After some experience with an OODB, my next attempt was to try to marry together aspects of the relational model with a considerably more dynamic foundation.
The hybrid I liked to call "quasi-relational".
It was at it's highest level similar in design to any relational database, all of the major data entities where broken down into tables. The difference came at the lower level. With the table structure, the columns were arbitrary and any row could have any possible combination or subset of them. Even more important, rather than make each column a 'primitive' type, they were actually allowed to contain complex sub-structures.
In this way you could stick some similar things all together in the same table, yet their underlying details could be quite different, and the associated information could be structural (avoiding the need for lots of little sub-tables).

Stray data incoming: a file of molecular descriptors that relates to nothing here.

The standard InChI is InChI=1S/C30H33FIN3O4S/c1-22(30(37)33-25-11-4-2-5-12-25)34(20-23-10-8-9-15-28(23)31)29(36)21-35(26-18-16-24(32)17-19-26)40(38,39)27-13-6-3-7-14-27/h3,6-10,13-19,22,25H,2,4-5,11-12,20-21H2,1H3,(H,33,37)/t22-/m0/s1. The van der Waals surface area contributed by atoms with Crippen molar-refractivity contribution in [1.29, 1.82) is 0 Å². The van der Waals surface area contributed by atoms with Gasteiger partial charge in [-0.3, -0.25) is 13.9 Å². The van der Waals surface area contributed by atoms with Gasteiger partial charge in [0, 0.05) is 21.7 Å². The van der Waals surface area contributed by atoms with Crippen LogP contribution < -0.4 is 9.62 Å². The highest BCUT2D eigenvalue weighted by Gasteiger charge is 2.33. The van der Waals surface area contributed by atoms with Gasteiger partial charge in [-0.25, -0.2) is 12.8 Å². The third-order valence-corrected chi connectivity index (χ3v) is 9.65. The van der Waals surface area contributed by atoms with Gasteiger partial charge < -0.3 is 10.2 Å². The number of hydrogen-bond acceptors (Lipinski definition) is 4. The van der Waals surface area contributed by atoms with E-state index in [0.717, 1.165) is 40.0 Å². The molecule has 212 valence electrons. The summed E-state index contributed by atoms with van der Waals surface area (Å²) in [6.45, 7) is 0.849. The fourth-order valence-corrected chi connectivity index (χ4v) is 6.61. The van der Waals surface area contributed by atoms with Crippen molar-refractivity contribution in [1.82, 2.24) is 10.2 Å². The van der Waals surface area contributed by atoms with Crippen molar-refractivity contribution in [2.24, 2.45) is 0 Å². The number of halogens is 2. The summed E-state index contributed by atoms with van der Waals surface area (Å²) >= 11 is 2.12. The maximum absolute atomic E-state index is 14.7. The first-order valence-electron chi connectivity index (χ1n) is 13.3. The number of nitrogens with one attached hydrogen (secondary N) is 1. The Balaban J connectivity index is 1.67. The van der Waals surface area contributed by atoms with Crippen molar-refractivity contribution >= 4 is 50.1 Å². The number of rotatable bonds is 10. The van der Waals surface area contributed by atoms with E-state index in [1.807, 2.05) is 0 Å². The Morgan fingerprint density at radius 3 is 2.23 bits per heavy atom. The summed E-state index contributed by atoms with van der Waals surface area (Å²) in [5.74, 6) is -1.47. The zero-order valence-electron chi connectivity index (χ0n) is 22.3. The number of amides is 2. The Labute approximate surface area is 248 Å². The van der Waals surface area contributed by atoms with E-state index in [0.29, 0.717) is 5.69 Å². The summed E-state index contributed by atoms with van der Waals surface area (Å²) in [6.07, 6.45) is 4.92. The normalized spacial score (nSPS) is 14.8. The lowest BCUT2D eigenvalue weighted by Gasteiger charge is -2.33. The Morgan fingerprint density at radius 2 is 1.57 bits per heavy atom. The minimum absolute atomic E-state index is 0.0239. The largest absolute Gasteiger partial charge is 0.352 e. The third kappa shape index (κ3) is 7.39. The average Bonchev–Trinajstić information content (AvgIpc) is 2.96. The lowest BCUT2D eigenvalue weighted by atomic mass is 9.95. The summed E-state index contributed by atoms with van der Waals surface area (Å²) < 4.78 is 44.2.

This compacts the representations, and sets the handling on a column-by-column basis, providing a great deal of flexibility for the major entities within the system. The structural sub-column properties allow the code to be built very close to the underlying persistent representation, avoiding many costly and dangerous transformations.
What my quasi-relational database allowed was for me to rapidly extend the system with increasingly complex data, but under some static constraints. Used wisely this provided ultra-fast access to a medium-sized complex data-store, something that is impossible for a "traditionally-designed" relational database to accomplish.